This eventually evolved into standing up, then taking a step, and then getting a treat. It continued on to him taking several steps to get to the treat, and I wish I could adequately describe how joyful his first attempts at running, which looked more like galloping, were. With every step Timmy took, my feeling of hopefulness and optimism increased. I wondered if I were ever in the same position, if I would have the strength to get up and try to walk again. Maybe cheese would motivate me, maybe not. Either way, I witnessed the strength of determination as my little dog slowly returned to his normal ways, one cheese bit at a time. Also, in a happy twist, Timmy eventually became even more fit and healthy than he was even before he hurt his back! He enjoys frequent walks around the neighborhood and in several local parks, even in his golden years.

What I learned from this event is that you can’t underestimate the value of determination and the strength of will. I didn’t realize how important those things truly are to the recovery process, for both dogs and humans alike. I also came to understand that responding to my dog’s problem in an emotional way was literally the worst thing I could have done for him. Instead, I had to place trust in his instincts, and know that he would respond to things in a way that is natural for his species. I had to let go of how things felt as a human, and do my best to understand it from his perspective and set of needs. I never gave up on him, and he never gave up on me. I trusted him, and he trusted me; I led, and he followed. Despite all the negative aspects of Timmy’s experience, it solidified our bond more than ever.

Timmy used to have a dog companion, a Pomeranian named Harley. When it was Harley’s time to leave us, Timmy once again showed me the natural way of things and kept me from getting too far off-balance. He reminded me that it was okay, and even normal, to grieve. But, he also demonstrated that grief cannot last forever, and that you need to eventually raise back up, strong as ever, even if that means that you’re now different. A lot of things about our pack changed after we lost Harley, but we will love him and keep him in our hearts forever, so he will never truly be gone.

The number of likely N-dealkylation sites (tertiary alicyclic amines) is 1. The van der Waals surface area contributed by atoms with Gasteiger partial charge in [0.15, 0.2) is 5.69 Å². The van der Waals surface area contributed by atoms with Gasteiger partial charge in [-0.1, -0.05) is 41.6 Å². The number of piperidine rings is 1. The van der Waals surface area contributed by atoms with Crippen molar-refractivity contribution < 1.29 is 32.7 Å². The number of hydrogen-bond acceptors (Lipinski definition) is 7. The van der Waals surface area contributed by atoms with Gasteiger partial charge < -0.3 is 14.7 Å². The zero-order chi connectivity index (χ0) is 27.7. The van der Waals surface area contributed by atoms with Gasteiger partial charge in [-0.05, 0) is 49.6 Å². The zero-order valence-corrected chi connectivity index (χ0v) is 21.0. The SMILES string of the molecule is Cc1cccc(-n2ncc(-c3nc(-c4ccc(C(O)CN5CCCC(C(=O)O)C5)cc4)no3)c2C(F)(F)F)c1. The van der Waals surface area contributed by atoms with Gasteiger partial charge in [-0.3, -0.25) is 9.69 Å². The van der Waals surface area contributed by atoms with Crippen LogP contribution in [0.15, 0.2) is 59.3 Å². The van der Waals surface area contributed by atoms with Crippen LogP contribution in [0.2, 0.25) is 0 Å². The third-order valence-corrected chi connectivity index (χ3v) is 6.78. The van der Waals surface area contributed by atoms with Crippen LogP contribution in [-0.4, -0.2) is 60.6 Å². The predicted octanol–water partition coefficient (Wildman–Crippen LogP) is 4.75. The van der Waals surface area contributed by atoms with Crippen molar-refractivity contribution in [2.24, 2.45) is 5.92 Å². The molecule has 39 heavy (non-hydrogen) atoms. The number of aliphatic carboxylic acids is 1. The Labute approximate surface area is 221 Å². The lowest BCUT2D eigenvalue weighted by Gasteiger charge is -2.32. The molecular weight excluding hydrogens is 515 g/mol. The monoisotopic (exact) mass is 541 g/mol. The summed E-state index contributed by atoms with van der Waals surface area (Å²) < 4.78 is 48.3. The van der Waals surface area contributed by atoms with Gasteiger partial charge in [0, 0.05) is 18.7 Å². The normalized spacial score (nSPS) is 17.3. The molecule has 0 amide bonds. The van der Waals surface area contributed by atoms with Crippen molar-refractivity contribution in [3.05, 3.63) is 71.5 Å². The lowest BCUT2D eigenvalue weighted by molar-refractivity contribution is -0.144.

I know that Timmy is now in his final years of life, and I feel a cloud of dread hovering over me in anticipation of losing him. But, just like when poor Timmy couldn’t walk, I have to let go of the emotional aspects of that situation and just be present with him right now so that I can give him my all until the end. His only legacy that he can leave will be me, and who I am to another dog looking for a home. Through the experience I gained raising Timmy and Harley, I will be much more suited to responsible dog ownership than I was before. Although I may not be a perfect dog owner, (cheese bits) I am continually learning how to be better. When the day comes for me to select another canine companion, I trust that the lessons I’ve learned from their companionship will be my guide.

What I’m really trying to say is that we can’t give up after the pain of losing a pet. No single person can be a perfect dog owner on their first try. We need time, practice, and patience, not unlike a puppy trying to control his bladder while you’re away at work. One day, I hope to become an ideal dog owner who is both responsible and intuitive, that can provide a stable environment for any type of dog. On that day, I can look back and know that it was only possible through the collective experience of raising several different dogs over the course of a lifetime, learning from each individual canine. From the times of the ancient Wolf Rites of Winter, we humans certainly have come a long way.

Perhaps the reason dogs live such short lives in comparison to humans is because they have innate wisdom of how to live life that humans typically have to gain experience to understand. For that same reason, they are naturally noble and dignified teachers to the humans to which they have bonded.

 

References

Powell, Eric A. Wolf Rites of Winter. Archaeology Magazine, September/October 2013 issue.